• [show abstract] [hide abstract]
    ABSTRACT: Immunologic memory is the adaptive immune system’s powerful ability to remember a previous antigen encounter and react with accelerated vigor upon antigen re-exposure. It provides durable protection against reinfection with pathogens and is the foundation for vaccine-induced immunity. Unlike the relatively restricted immunologic purview of memory B cells and CD8 T cells, the field of CD4 T-cell memory must account for multiple distinct lineages with diverse effector functions, the issue of lineage commitment and plasticity, and the variable distribution of memory cells within each lineage. Here, we discuss the evidence for lineage-specific CD4 T-cell memory and summarize the known factors contributing to memory-cell generation, plasticity, and long-term maintenance.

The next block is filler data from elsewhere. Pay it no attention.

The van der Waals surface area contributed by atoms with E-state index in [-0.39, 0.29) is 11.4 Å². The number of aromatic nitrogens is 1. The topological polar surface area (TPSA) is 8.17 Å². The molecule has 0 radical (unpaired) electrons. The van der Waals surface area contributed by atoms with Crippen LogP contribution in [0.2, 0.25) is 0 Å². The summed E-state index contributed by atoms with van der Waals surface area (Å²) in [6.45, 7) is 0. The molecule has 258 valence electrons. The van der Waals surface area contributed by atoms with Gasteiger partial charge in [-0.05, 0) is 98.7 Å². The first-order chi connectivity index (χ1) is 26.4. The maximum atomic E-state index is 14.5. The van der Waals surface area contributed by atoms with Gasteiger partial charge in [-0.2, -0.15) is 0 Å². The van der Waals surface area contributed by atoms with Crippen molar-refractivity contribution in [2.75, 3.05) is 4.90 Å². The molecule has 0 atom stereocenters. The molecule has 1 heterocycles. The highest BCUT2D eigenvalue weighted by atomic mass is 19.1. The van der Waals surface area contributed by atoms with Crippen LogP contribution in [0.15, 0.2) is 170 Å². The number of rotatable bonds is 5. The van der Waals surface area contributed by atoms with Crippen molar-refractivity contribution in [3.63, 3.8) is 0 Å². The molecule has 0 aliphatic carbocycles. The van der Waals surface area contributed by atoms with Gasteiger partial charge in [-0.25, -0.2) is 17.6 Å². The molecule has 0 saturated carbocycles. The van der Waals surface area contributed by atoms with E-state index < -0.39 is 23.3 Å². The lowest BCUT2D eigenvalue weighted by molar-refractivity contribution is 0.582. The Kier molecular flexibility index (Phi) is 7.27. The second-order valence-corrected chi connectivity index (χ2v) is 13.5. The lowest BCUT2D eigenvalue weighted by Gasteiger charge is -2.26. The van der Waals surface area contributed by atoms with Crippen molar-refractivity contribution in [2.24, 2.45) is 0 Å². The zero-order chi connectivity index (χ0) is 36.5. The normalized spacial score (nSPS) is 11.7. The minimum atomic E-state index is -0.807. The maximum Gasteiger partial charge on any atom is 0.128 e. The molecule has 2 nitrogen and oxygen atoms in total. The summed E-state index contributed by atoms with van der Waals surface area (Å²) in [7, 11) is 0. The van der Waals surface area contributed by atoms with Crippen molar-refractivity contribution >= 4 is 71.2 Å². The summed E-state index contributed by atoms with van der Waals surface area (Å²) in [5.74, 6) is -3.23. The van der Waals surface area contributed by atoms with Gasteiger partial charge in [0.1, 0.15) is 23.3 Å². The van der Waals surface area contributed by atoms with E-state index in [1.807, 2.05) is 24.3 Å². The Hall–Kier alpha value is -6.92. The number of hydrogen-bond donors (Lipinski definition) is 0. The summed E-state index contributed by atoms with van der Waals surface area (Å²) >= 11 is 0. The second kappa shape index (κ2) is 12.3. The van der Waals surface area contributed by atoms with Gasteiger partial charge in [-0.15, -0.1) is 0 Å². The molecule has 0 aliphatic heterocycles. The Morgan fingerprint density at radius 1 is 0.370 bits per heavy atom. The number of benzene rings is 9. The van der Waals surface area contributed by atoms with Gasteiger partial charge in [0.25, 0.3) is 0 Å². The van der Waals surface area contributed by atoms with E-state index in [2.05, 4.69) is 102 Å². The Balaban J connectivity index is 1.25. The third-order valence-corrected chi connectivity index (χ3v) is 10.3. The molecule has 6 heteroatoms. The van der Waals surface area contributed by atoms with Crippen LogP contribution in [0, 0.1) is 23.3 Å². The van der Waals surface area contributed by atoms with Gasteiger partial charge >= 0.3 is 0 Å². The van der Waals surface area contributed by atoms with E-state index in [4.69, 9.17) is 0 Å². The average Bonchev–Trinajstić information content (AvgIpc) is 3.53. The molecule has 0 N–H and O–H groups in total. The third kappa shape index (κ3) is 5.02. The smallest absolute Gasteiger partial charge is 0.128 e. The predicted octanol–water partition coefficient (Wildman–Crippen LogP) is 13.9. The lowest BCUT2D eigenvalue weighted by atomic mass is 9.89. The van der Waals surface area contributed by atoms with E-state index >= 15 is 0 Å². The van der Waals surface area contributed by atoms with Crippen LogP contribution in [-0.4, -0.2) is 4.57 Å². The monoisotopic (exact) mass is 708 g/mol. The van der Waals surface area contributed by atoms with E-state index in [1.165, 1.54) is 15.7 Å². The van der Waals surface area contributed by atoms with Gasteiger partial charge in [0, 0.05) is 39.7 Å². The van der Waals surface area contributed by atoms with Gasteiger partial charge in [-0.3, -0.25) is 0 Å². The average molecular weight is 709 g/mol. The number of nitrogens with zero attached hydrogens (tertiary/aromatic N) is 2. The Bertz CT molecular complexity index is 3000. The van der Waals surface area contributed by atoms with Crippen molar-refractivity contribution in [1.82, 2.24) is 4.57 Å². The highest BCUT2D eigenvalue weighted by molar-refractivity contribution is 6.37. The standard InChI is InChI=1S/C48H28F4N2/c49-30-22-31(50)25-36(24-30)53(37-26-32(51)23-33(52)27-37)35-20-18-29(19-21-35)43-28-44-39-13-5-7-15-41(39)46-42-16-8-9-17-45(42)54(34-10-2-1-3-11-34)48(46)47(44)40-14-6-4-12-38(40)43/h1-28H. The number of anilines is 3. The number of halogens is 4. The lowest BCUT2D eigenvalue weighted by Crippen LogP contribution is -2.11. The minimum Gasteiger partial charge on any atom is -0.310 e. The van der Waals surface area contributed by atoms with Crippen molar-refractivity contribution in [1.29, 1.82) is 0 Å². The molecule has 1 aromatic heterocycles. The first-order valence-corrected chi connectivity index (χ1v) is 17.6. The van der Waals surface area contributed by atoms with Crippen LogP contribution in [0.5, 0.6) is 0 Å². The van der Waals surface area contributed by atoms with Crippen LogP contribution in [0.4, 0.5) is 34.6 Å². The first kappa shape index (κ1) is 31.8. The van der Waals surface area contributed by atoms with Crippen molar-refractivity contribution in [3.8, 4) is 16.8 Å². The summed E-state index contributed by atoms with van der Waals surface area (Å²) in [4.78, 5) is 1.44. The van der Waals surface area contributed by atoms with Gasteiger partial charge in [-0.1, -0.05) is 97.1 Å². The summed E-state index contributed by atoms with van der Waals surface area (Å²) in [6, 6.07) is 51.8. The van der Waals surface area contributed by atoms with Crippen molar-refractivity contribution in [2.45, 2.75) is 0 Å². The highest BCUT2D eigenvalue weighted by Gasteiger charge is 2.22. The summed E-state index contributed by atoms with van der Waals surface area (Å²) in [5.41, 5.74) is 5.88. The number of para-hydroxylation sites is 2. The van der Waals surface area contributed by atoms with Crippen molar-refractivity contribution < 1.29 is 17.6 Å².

Critical Reviews in Immunology 04/2014; 34(2):121-146.
  • [show abstract] [hide abstract]